AP Bio: Monday, 12.20.10 Unit 7: Ecology

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AP Bio: Monday, 12.20.10 Unit 7: Ecology. Homework: Decide which biome you will do for your project Finish reading and taking notes on Chapter 54 Do Now: How do you define ecology ? Goals for Today: Describe the differences between the way that energy and nutrients move through ecosystems - PowerPoint PPT Presentation

Text of AP Bio: Monday, 12.20.10 Unit 7: Ecology

Root nodules on legumes: formed by Rhizobium bacteria

AP Bio: Monday, 12.20.10Unit 7: EcologyHomework:Decide which biome you will do for your projectFinish reading and taking notes on Chapter 54Do Now:How do you define ecology?Goals for Today:Describe the differences between the way that energy and nutrients move through ecosystemsDefine and explain primary productivity and explain what factors influence itAgenda:Introduce Biome ProjectLecture: Intro to EcologyEcology - The study of interactions between organisms and their environmentother organisms abiotic factors

Big Themes of this Unit:Energy flow in one direction, and inefficient transferNutrient cycling (my waste = your food)Interdependence (within populations, and between species [food webs])Human impacts on ecosystems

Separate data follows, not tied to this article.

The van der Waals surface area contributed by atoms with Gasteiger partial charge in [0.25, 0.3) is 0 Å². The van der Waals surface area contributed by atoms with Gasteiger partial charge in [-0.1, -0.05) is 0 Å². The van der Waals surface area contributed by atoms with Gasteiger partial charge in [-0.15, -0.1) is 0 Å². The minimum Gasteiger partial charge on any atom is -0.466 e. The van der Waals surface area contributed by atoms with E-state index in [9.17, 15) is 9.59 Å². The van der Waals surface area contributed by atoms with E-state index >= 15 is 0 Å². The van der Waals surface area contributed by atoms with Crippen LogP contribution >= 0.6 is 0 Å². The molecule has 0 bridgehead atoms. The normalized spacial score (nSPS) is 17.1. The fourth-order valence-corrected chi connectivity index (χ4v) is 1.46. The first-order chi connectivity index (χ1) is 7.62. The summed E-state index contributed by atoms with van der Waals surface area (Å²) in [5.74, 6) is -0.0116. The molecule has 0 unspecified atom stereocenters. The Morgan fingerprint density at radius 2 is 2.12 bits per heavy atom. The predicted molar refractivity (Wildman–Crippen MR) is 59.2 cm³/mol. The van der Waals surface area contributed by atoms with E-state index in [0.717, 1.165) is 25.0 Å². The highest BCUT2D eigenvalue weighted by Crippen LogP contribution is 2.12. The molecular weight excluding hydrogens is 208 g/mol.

Ecosystems EcologyEcosystem all the organisms and abiotic factors in a given areaEx:a hardwood forest ecosystem in central MAa freshwater pondEcosystem components interact through transfers of energy and nutrients.What do the following images show concerningenergy flow vs. nutrient cycles?

Energy Flow:One-way series of energy transfers:Solar energy

Chemical energy stored in organisms

Heat energyInefficient transfer at each step (1% - 20% transferred; the rest is used for metabolism & ultimately lost as heat)Energy cant be recaptured or used again once its lost as heatNutrient Cycling:Cyclic transfer of nutrients between biotic and abiotic componentsSoil/waterProducers

DecomposersConsumersAll atoms are continually recycled no net inputs or outputs in the biosphere

Energy Transfer is Inefficient

Energy Pyramid: